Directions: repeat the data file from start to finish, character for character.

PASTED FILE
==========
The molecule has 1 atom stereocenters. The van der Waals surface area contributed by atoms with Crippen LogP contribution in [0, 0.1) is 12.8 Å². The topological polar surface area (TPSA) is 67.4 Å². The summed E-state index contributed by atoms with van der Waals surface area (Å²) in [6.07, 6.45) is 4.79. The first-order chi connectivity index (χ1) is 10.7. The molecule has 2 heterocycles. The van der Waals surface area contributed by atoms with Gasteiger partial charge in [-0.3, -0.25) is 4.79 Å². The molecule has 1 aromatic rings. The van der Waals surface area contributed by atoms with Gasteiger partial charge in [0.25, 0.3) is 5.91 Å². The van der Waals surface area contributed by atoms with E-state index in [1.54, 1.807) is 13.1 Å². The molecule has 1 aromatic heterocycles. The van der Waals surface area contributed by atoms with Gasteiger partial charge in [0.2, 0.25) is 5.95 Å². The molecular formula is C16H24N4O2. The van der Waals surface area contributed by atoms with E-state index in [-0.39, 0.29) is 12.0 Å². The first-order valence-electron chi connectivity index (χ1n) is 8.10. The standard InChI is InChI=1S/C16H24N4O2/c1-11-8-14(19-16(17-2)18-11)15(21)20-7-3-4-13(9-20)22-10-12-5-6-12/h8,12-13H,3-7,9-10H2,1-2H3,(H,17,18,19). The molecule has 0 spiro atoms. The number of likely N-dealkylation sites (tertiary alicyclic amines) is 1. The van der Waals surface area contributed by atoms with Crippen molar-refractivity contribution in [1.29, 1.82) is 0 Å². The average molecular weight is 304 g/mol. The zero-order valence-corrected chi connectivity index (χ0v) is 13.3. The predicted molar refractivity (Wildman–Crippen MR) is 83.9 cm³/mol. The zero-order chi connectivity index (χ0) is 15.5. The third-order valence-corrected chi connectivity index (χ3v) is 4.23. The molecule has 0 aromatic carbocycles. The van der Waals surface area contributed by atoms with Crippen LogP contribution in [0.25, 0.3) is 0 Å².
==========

The molecule has 1 atom stereocenters. The van der Waals surface area contributed by atoms with Crippen LogP contribution in [0, 0.1) is 12.8 Å². The topological polar surface area (TPSA) is 67.4 Å². The summed E-state index contributed by atoms with van der Waals surface area (Å²) in [6.07, 6.45) is 4.79. The first-order chi connectivity index (χ1) is 10.7. The molecule has 2 heterocycles. The van der Waals surface area contributed by atoms with Gasteiger partial charge in [-0.3, -0.25) is 4.79 Å². The molecule has 1 aromatic rings. The van der Waals surface area contributed by atoms with Gasteiger partial charge in [0.25, 0.3) is 5.91 Å². The van der Waals surface area contributed by atoms with E-state index in [1.54, 1.807) is 13.1 Å². The molecule has 1 aromatic heterocycles. The van der Waals surface area contributed by atoms with Gasteiger partial charge in [0.2, 0.25) is 5.95 Å². The molecular formula is C16H24N4O2. The van der Waals surface area contributed by atoms with E-state index in [-0.39, 0.29) is 12.0 Å². The first-order valence-electron chi connectivity index (χ1n) is 8.10. The standard InChI is InChI=1S/C16H24N4O2/c1-11-8-14(19-16(17-2)18-11)15(21)20-7-3-4-13(9-20)22-10-12-5-6-12/h8,12-13H,3-7,9-10H2,1-2H3,(H,17,18,19). The molecule has 0 spiro atoms. The number of likely N-dealkylation sites (tertiary alicyclic amines) is 1. The van der Waals surface area contributed by atoms with Crippen molar-refractivity contribution in [1.29, 1.82) is 0 Å². The average molecular weight is 304 g/mol. The zero-order valence-corrected chi connectivity index (χ0v) is 13.3. The predicted molar refractivity (Wildman–Crippen MR) is 83.9 cm³/mol. The zero-order chi connectivity index (χ0) is 15.5. The third-order valence-corrected chi connectivity index (χ3v) is 4.23. The molecule has 0 aromatic carbocycles. The van der Waals surface area contributed by atoms with Crippen LogP contribution in [0.25, 0.3) is 0 Å².